Things

Inside Erwin Gegenbauer’s Kitchen

23rd February 2017

Interview: Killian Fox
Photographs: Dan Dennison

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Vienna’s “vinegar pope” on two revelatory types of wheat, a brilliant alternative to olive oil and his favourite Austrian wine

INGREDIENTS

Gut Oggau Emmeram gewürztraminer » 
Erwin is very hard to please when it comes to wine, and he’s quite dismissive of most Austrian winemakers, but one he approves of is Gut Oggau (who by chance we had visited the previous day). “They’re using natural yeasts and working with new ideas – which are old ideas of course. Their gewürztraminer is incredible – this one, I can subscribe to.”

Brunnerling apples
Erwin’s cider is one of the best we’ve ever tried. He makes it with this very old and mostly forgotten apple variety. Bring it back, we say.

Raspberry seed oil »
We love the story of Erwin’s raspberry seed oil almost as much as the product itself. “I love to eat raspberries, but when I get seeds caught between my teeth I’m becoming angry. One day I was looking at one on my fingertip and I said: ‘You’re the seed of the raspberry. And in each seed has to be some fat, the energy for the new plant. Is there any fat in you?’ For the next eight years I worked to produce pure raspberry-seed oil. The product doesn’t cost us anything because it’s made with waste from the vinegar production. Smell it, then lick the straw. Maybe the first moment it’s more hay, grass, nutty, and then the raspberries come in. This is a big fascination for me.”

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Emmer and einkorn
“I have a fascination with very old types of wheat,” Erwin tells us. “Do you know emmer? My wife, one day she made a kind of risotto using roasted emmer instead of rice. It was delicious and you only needed such a small portion compared to rice.” Now Erwin is using emmer and einkorn, another ancient wheat variety, in his beer. “I’m not interested in the American hops which give flavour, I’m interested in the flavour of the wheat.”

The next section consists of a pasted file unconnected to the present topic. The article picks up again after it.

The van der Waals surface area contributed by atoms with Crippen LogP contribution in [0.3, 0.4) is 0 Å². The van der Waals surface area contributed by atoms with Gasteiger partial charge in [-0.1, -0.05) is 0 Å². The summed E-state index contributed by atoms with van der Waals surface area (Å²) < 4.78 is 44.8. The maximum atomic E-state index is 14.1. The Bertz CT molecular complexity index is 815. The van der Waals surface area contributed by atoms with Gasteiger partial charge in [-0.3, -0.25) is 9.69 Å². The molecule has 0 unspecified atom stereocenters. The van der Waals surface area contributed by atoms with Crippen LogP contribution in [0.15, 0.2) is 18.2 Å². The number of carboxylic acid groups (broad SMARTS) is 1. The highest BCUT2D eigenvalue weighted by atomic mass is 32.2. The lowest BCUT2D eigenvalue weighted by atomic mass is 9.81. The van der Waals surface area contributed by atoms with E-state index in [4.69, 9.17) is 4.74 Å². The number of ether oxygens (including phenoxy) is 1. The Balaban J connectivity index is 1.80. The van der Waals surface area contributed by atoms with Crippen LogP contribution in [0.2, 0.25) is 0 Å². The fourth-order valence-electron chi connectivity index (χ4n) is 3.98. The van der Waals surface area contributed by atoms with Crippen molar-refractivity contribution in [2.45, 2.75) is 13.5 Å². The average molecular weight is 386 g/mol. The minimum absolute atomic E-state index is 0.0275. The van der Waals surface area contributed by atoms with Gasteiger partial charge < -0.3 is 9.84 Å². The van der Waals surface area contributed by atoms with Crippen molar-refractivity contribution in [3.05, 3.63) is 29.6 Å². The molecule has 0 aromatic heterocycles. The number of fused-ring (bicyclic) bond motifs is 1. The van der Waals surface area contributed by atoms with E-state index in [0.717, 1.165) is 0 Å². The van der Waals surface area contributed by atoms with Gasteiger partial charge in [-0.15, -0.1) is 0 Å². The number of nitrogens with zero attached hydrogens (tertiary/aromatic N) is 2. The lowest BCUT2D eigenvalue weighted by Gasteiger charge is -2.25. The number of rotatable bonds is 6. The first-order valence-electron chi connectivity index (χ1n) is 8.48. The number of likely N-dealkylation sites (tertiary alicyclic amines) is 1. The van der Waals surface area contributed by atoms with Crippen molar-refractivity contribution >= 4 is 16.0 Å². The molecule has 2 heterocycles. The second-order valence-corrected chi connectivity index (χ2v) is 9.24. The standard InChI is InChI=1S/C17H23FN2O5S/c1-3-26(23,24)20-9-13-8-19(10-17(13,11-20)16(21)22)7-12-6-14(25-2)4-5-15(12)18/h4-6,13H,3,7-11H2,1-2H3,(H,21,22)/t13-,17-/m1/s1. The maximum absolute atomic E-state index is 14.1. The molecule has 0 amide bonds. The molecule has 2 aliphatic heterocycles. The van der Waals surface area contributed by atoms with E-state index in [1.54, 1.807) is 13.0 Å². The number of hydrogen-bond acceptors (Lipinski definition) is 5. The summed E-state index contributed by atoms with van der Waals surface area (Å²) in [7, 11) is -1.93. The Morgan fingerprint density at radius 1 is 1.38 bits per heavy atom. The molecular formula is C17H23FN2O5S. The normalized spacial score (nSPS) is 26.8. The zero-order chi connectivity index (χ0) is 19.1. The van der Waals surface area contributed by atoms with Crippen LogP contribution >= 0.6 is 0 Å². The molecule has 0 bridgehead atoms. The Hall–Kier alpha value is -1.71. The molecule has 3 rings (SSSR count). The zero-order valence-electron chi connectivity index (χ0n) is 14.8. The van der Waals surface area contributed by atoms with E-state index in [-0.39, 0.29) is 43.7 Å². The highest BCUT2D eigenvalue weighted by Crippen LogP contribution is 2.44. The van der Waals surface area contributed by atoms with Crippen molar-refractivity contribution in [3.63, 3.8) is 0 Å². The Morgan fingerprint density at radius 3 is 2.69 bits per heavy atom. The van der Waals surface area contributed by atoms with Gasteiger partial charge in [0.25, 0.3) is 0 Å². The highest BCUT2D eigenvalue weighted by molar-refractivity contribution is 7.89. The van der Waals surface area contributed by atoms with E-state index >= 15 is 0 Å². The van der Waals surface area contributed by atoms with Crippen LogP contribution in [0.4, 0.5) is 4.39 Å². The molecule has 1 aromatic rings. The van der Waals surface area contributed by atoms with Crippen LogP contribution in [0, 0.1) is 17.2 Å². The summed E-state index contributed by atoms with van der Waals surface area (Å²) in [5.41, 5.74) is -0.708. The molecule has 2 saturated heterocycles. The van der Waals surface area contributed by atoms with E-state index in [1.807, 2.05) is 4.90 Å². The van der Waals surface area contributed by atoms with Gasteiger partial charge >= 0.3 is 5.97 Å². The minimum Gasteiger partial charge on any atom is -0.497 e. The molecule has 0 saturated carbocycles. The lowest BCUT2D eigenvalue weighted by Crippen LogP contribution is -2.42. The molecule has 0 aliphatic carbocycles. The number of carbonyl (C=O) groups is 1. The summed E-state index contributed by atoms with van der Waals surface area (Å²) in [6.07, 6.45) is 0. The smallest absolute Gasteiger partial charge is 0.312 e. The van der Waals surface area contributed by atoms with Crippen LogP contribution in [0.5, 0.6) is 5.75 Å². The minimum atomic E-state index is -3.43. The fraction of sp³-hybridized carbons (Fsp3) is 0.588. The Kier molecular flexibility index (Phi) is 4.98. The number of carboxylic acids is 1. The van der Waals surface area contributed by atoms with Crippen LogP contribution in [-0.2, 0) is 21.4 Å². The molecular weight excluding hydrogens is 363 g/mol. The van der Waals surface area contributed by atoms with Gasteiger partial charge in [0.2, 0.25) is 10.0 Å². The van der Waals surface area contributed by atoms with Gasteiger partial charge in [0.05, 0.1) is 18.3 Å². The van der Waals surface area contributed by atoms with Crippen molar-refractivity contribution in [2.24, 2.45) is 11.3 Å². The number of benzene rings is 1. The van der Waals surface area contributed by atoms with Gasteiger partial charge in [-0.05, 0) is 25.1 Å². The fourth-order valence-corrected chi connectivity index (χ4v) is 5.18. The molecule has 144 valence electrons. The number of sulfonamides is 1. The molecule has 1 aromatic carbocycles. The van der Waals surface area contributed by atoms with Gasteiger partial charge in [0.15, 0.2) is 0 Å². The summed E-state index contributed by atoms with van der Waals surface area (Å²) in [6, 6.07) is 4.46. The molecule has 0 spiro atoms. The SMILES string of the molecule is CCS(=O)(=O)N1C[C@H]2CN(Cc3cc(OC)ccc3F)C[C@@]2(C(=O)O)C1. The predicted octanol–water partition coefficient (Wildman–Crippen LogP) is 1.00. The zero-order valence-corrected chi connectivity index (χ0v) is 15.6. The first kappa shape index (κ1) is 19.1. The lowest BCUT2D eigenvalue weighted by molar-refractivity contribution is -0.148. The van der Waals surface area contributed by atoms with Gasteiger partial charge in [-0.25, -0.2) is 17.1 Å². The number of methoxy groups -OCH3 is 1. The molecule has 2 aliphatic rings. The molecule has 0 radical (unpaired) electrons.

Camelina oil »
“When I was reading about emmer and einkorn in very old books, I read that the planted camelina blossoms between the wheat plants to act as a natural insecticide and pesticide. I told my farmer, ‘Okay let’s grow camelina with the wheat.’ I saw the blossoms and found the wonderful flavour of green peas, asparagus, carrot, celery, marjoram. Then we pressed the camelina seeds and now we are cooking with it, flavouring with it, for me there’s no better oil. Olive oil is very good, but the quality goes down after the pressing due to oxidation. If the olive harvest is let’s say October to January, and I’ve got olive oil in September, this is old olive oil. But with camelina I can store the seeds for months and nothing’s happening, and if I need the oil I’m pressing it fresh. So with these seeds, I can work all the year.” – Erwin

Note:

As we didn’t get to see inside Erwin’s private kitchen, we cannot report on the objects therein. Nor did we get very far on the subject of cookbooks. “I cannot cook with recipes,” Erwin told us. “I feel like I’m in prison.”

Posted 23rd February 2017

In Things

 

Interview: Killian Fox
Photographs: Dan Dennison

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